S.A. Khaja Mohideen, a Muslim League Member of Parliament, appealed to the government to include a definition of the term secularism in the Constitution to make it clear that Indian secularism meant non-interference by anyone, including the state or any other public authority in the religion, religious rights and religious affairs of any citizen. He said: “When we declare our country to be secular and socialist, it becomes essentially obligatory on the part of Parliament to see that equal opportunities are afforded to the minorities so that they may develop equally and thus enable us to establish a welfare society in this country.” Another Member believed that the inclusion of the word secularism in the Preamble would create the right atmosphere to urge minorities to play a positive role in the development and progress of the nation.

The then Prime Minister, Indira Gandhi, making an intervention during the debate, gave an interesting twist when she said: “The [British] historian [and biographer Hugh] Brogan describes the U.S. Constitution as having ‘acquired a patina of age that discouraged the irreverent hands of the renovator. Almost from the start, it was put into the care of a priesthood, the lawyers, who from time to time, have opened the Sibylline Book, and told the multitude what was the judgment of the ancestors on situations, which it is highly improbable that the ancestors had ever foreseen.’ Is this what we want for ourselves?” Reading the Constituent Assembly Debates to make sense of what the founders meant when they enacted a particular provision of the Constitution is a ritual for those seeking to interpret the Constitution. Originalism, as this is called, has often been criticised for its failure to admit that what the founders said may not be relevant for all time, and therefore, as an interpretative tool, it has its own limitations. Indira Gandhi’s attack on the originalists while trying to justify the 42nd Amendment (which was enacted during the Emergency) meant that she did not want the terms “socialism” and “secularism”, which were the sacred goals of the Constitution, to be left to the interpretation of judges. Endless debate on the meaning of these words would come in the way of their full realisation, and therefore, their insertion in the Preamble to the Constitution would give them a degree of certainty and emphasis, which the courts were unlikely to remove.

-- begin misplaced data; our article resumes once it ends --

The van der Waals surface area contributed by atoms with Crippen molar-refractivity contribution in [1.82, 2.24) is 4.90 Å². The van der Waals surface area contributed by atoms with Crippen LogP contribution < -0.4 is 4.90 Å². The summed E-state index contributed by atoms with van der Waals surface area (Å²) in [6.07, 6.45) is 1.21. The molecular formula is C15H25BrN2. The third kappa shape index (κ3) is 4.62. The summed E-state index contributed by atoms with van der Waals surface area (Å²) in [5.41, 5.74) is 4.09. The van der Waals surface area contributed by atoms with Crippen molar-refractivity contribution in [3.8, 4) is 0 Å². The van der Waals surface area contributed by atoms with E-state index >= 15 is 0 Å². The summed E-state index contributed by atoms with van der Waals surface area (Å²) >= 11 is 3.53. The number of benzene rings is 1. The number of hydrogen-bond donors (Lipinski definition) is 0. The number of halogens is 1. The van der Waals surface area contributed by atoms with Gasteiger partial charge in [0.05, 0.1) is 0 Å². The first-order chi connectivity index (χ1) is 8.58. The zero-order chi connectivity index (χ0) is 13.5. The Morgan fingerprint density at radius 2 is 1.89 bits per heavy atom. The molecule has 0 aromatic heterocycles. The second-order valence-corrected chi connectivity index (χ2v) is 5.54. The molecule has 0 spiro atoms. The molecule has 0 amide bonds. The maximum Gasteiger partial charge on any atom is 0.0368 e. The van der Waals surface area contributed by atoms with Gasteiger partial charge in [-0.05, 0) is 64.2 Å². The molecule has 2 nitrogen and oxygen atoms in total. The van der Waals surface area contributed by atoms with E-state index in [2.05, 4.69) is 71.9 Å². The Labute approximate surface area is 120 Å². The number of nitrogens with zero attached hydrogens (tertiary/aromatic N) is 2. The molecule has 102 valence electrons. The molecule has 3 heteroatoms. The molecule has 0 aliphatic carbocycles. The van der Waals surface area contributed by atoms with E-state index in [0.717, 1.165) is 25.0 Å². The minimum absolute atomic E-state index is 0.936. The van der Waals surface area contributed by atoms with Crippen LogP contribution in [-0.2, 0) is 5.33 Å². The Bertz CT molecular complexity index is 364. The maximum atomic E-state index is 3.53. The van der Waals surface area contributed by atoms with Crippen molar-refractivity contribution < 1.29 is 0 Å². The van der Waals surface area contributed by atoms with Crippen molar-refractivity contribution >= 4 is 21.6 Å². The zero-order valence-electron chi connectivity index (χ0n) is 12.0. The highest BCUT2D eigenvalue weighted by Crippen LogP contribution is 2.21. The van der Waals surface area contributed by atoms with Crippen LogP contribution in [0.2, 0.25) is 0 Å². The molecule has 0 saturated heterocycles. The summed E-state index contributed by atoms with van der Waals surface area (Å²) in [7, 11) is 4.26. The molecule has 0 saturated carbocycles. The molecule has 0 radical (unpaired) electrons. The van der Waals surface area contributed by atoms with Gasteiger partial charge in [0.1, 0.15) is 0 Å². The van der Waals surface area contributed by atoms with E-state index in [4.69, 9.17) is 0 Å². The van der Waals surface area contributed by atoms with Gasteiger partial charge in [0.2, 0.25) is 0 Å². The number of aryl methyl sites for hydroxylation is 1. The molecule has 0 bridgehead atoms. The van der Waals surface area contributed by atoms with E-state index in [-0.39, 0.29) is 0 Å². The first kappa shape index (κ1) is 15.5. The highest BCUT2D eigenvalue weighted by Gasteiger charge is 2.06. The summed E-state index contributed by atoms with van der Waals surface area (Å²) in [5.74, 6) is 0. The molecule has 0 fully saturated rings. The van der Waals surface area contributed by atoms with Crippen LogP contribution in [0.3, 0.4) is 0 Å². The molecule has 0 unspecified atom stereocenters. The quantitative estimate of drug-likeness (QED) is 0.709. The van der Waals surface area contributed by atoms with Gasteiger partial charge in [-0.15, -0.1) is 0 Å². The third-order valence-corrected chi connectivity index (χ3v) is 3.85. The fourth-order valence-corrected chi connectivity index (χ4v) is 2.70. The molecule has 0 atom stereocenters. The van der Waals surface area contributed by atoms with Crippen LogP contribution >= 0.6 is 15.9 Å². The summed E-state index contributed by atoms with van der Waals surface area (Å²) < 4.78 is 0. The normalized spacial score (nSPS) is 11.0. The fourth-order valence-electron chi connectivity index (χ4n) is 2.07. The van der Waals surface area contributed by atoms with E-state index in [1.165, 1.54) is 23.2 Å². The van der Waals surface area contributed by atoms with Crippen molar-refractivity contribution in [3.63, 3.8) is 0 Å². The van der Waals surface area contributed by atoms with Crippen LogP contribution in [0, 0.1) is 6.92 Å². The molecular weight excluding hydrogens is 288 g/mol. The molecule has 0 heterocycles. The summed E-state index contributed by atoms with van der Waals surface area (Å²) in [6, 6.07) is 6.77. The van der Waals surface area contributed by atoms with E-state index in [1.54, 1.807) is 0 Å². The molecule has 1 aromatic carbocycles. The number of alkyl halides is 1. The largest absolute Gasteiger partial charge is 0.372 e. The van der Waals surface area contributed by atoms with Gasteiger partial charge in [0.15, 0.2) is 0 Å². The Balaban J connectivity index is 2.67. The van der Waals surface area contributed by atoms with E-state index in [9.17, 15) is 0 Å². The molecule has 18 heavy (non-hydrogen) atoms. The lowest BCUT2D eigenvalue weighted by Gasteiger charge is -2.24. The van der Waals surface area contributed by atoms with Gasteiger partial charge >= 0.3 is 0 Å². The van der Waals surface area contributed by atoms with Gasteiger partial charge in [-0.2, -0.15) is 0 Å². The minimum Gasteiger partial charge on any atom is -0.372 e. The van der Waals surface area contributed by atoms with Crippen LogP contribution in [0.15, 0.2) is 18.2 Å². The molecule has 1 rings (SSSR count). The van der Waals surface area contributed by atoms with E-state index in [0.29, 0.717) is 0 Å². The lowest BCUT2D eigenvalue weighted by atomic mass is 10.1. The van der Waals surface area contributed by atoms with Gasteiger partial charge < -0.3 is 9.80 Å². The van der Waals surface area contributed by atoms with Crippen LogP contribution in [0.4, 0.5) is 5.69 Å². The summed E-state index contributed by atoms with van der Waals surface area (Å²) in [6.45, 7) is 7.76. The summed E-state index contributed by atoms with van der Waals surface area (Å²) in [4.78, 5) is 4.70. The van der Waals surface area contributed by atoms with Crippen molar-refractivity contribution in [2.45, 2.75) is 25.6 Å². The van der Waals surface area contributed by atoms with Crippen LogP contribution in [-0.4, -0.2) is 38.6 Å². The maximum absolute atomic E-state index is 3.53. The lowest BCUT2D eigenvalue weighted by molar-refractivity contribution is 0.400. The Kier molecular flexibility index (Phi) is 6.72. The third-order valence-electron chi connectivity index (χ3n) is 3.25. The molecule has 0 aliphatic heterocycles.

In the period following the Emergency, the Janata Party government reversed most of the features of the 42nd Amendment, which were inconsistent with democracy. But its attempt to provide a definition of the words socialism and secularism did not fructify (see “Preamble politics”, Frontline , March 6, 2015). It was felt that the then government’s move to confine the meaning of secularism to “equal respect for all religions” could actually limit the steps envisaged in the Constitution to ensure the freedom and protection of minorities. The government abandoned its move to define the term, conceding the reservations expressed by the Members of Parliament during the debate on the subject.

The controversy over the Goa conclave in June 2017 on Hindu Rashtra, organised by non-state actors with the connivance of the state, is sure to make observers question the motives of the present government, which two years ago saw nothing wrong in debating on the insertion of the word “secularism” in the Preamble. That debate, like the attempt to define the word in the Constitution, proved to be a non-starter.

As the Supreme Court has held in a number of cases, secularism not only is a basic feature of the Constitution beyond the amending power of Parliament but is its priceless jewel, which deserves to be jealously protected at all costs. In S.R.Bommai vs Union of India (1994), the Supreme Court emphasised that constitutional provisions by implication prohibit the establishment of a theocratic state and further prevent the state from either identifying itself with or favouring any particular religion or religious sect or denomination as it has been enjoined to accord equal treatment to all religions and religious sects and denominations.